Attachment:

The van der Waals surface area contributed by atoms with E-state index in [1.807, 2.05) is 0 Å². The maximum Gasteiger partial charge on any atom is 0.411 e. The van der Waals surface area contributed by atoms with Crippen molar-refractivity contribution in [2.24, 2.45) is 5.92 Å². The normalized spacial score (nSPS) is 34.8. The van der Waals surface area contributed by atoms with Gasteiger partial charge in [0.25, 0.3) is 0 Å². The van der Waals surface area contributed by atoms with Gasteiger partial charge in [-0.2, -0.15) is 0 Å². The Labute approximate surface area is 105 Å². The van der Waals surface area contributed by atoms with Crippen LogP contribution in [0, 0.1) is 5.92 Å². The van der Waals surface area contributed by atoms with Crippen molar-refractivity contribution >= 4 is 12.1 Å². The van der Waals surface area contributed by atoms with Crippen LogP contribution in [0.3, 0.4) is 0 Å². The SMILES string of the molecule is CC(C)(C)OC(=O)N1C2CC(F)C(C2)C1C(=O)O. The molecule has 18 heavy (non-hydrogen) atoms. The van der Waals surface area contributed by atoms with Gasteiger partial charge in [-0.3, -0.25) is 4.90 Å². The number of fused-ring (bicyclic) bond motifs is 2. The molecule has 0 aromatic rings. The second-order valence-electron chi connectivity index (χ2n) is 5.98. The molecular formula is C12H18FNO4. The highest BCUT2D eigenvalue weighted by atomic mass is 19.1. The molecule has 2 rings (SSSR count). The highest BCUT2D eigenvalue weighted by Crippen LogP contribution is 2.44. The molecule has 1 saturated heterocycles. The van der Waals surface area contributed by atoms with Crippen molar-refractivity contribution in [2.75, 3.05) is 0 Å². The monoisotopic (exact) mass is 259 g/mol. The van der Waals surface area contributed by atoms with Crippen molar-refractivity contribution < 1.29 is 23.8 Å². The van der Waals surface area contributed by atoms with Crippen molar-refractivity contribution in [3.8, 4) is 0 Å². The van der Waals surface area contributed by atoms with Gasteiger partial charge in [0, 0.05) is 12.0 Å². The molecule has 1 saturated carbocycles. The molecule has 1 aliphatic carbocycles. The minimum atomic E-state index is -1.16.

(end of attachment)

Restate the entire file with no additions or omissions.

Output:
The van der Waals surface area contributed by atoms with E-state index in [1.807, 2.05) is 0 Å². The maximum Gasteiger partial charge on any atom is 0.411 e. The van der Waals surface area contributed by atoms with Crippen molar-refractivity contribution in [2.24, 2.45) is 5.92 Å². The normalized spacial score (nSPS) is 34.8. The van der Waals surface area contributed by atoms with Gasteiger partial charge in [0.25, 0.3) is 0 Å². The van der Waals surface area contributed by atoms with Gasteiger partial charge in [-0.2, -0.15) is 0 Å². The Labute approximate surface area is 105 Å². The van der Waals surface area contributed by atoms with Crippen LogP contribution in [0, 0.1) is 5.92 Å². The van der Waals surface area contributed by atoms with Crippen molar-refractivity contribution >= 4 is 12.1 Å². The van der Waals surface area contributed by atoms with Crippen LogP contribution in [0.3, 0.4) is 0 Å². The SMILES string of the molecule is CC(C)(C)OC(=O)N1C2CC(F)C(C2)C1C(=O)O. The molecule has 18 heavy (non-hydrogen) atoms. The van der Waals surface area contributed by atoms with Gasteiger partial charge in [-0.3, -0.25) is 4.90 Å². The number of fused-ring (bicyclic) bond motifs is 2. The molecule has 0 aromatic rings. The second-order valence-electron chi connectivity index (χ2n) is 5.98. The molecular formula is C12H18FNO4. The highest BCUT2D eigenvalue weighted by atomic mass is 19.1. The molecule has 2 rings (SSSR count). The highest BCUT2D eigenvalue weighted by Crippen LogP contribution is 2.44. The molecule has 1 saturated heterocycles. The van der Waals surface area contributed by atoms with Crippen molar-refractivity contribution in [2.75, 3.05) is 0 Å². The monoisotopic (exact) mass is 259 g/mol. The van der Waals surface area contributed by atoms with Crippen molar-refractivity contribution < 1.29 is 23.8 Å². The van der Waals surface area contributed by atoms with Crippen molar-refractivity contribution in [3.8, 4) is 0 Å². The van der Waals surface area contributed by atoms with Gasteiger partial charge in [0, 0.05) is 12.0 Å². The molecule has 1 saturated carbocycles. The molecule has 1 aliphatic carbocycles. The minimum atomic E-state index is -1.16.